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Jackson BellEarlier this month, on one of...

Jackson Bell

Earlier this month, on one of her weekly visits to Burbank’s

WorkForce Connection, Anne Maria Tafoya was perplexed when she walked

into the office.


“I just walked in there like any other day and everyone was

staring at me,” Tafoya said. “I thought, ‘Did I do something wrong?’


But the glances were in admiration for the Echo Park resident, who


was the 10,000th client to visit the center since it opened in

December 2001. Staff members, including WorkForce administrator

Yvette Ulloa, congratulated Tafoya and awarded her with balloons,

gift certificates and other small gifts.

The center’s office, inside the City Hall Annex at 301 E. Olive

Ave., serves those seeking work by offering free access to five

computers, phones, a fax machine and other resources. More than 300

local businesses post jobs at the center.


Ulloa said the center, which is funded by federal grants from

Burbank’s Economic Development Department and the Verdugo Job Center

in Glendale, averaged about 100 clients per month when it opened.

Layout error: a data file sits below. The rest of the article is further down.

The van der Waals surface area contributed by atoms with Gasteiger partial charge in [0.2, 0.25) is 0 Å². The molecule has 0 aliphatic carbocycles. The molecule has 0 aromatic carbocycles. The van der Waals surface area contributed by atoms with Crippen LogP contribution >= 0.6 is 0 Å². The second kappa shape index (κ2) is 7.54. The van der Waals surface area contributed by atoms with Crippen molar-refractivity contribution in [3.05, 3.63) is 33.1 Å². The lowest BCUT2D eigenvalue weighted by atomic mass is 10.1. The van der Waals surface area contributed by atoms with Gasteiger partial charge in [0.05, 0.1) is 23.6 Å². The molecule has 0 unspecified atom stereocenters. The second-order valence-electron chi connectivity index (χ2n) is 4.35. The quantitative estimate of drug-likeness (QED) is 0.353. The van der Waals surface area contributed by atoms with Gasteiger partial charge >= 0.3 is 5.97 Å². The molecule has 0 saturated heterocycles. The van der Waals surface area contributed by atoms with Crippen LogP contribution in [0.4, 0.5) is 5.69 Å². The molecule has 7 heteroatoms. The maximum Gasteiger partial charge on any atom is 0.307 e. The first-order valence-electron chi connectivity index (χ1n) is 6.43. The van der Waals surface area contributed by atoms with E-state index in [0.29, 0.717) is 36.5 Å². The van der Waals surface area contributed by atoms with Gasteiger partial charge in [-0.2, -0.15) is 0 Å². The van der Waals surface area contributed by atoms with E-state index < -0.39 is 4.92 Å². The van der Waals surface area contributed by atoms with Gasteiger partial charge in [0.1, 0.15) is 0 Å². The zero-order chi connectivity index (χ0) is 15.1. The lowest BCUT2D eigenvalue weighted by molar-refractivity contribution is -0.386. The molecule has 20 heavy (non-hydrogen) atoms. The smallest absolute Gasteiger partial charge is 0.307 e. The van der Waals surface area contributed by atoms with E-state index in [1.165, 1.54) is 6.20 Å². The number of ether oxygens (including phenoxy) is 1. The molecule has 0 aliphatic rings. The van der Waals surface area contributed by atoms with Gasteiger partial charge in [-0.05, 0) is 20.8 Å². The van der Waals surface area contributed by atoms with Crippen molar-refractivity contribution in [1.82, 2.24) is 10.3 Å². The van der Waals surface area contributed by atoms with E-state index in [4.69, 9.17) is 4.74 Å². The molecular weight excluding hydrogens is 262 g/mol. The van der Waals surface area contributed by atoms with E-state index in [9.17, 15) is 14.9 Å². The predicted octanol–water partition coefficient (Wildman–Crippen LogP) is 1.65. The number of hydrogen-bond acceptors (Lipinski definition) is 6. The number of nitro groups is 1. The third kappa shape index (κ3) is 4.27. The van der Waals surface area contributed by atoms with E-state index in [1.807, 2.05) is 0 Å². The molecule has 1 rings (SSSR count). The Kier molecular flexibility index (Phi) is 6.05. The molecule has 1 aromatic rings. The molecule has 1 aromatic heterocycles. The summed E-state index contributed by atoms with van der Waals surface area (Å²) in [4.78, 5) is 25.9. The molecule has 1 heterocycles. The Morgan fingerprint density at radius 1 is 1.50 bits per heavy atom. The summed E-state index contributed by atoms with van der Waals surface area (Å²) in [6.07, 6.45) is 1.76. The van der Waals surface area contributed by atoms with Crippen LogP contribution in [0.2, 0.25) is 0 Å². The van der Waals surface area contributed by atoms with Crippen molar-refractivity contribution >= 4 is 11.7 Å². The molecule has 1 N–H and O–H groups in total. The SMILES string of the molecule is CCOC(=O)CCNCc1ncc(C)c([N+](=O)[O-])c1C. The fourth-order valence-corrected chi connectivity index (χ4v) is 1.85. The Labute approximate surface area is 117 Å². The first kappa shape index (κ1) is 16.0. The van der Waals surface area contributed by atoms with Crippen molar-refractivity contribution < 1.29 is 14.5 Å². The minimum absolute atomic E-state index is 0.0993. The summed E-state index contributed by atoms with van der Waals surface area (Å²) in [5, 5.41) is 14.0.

That figure jumped to 900 after one year.

According to Ulloa, more than 50% of those who fill out a survey

say they have found employment through the center.

“A lot of people who have been looking for work for a long time

are now finding jobs,” she said.


For the center to reach its 10,000-client milestone in less than

two years is a reflection of a slumping economy, Ulloa said.

Tafoya, who was laid off last year, is searching for a job in

public relations or the media. She started visiting the center a few

months ago, and now stops by about four to five times a month.

“I’ve been to other work-force studios around town and wasn’t

impressed,” she said. “But [WorkForce Connection] was clean, it had a

lot of computers and the employees were very helpful.”